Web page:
Walter Stanley Campbell

Fellow: Awarded 1930

Field of Study: Fiction

Fellow: Awarded 1931

Field of Study: Fiction

Competition: US & Canada

Born: 08-15-1887

Died: 12-25-1957

As published in the Foundation’s Report for 1929–30:

Campbell, Walter Stanley (Pseud. Stanley Vestal):  Appointed to make a study of the Plains Indians, their foes, allies and neighbors along the Canadian Boundary, and to write a biography of the Indian leader, Sitting Bull; tenure, twelve months from June 1, 1930.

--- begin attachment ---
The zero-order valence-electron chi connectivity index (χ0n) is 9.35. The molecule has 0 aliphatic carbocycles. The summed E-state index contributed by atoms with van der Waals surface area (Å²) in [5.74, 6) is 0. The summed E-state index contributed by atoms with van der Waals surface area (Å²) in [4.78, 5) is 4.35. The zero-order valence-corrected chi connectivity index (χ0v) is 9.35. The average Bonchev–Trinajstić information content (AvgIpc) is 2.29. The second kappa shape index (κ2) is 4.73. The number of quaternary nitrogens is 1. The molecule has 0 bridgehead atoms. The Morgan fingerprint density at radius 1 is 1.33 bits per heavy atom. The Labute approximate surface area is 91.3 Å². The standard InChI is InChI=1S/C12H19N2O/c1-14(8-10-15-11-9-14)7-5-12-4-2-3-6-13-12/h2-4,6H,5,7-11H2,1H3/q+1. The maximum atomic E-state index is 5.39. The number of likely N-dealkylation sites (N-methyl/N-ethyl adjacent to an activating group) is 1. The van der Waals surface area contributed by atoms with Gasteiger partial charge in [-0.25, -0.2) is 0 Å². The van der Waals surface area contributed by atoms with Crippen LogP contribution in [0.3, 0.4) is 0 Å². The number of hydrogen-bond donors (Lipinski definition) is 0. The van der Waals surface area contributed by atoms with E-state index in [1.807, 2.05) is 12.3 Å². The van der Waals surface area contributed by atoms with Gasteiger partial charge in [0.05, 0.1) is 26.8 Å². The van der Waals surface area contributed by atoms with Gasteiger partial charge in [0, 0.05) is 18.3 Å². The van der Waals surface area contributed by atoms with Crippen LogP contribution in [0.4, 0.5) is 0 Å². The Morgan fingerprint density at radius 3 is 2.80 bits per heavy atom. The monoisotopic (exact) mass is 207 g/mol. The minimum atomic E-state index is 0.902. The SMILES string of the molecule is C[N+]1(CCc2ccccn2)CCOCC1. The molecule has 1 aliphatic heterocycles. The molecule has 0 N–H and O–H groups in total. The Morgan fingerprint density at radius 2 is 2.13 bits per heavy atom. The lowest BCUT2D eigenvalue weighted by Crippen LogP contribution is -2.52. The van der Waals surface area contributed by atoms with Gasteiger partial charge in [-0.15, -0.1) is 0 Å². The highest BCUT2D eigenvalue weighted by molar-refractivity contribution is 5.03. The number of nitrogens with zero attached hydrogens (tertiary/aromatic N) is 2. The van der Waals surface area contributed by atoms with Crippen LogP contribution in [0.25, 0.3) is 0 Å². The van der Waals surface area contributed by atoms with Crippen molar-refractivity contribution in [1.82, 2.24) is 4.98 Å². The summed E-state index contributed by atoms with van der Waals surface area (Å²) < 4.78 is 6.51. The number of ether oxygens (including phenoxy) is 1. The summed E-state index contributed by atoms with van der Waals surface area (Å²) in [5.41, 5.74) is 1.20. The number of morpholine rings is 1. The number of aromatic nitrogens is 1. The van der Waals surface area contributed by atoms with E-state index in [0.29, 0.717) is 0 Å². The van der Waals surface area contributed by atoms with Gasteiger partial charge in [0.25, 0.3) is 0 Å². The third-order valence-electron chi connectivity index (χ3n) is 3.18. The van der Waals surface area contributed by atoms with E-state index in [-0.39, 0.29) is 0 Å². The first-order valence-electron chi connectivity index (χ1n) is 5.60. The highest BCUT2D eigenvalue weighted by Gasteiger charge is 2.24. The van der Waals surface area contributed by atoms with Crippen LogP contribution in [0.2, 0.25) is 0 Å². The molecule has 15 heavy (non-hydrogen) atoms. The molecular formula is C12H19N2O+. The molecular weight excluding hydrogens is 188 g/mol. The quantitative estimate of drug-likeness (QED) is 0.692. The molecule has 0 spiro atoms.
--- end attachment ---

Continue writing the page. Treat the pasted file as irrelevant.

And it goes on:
Born August 15, 1887, at Sevry, Kansas. Education: Southwestern State Normal School, 1903–08; University of Oxford, Rhodes Scholar from Oklahoma (Merton College), B.A., 1911, M.A., 1915.

Teacher of English, Male High School, Louisville, Kentucky, 1911–14; research among Western Indians, 1914–15; Instructor in English, 1915–17, Assistant Professor, 1919–28, Associate Professor, 1928—, University of Oklahoma.

Publications: “Fandango,” 1927; “Happy Hunting Grounds,” 1928; “Kit Carson,” 1928; “ ‘Dobe Walls,” 1929. Contributor to Poetry, The American Mercury, The Southwest Review, Folk-Lore, American Anthropology. Editor of: Seger, “Early Days Among the Cheyenne and Arapaho Indians,” 1924; Garrard, “Wah-to-yah and the Taos Trail,” 1927; Parkman, “The Oregon Trail,” 1927.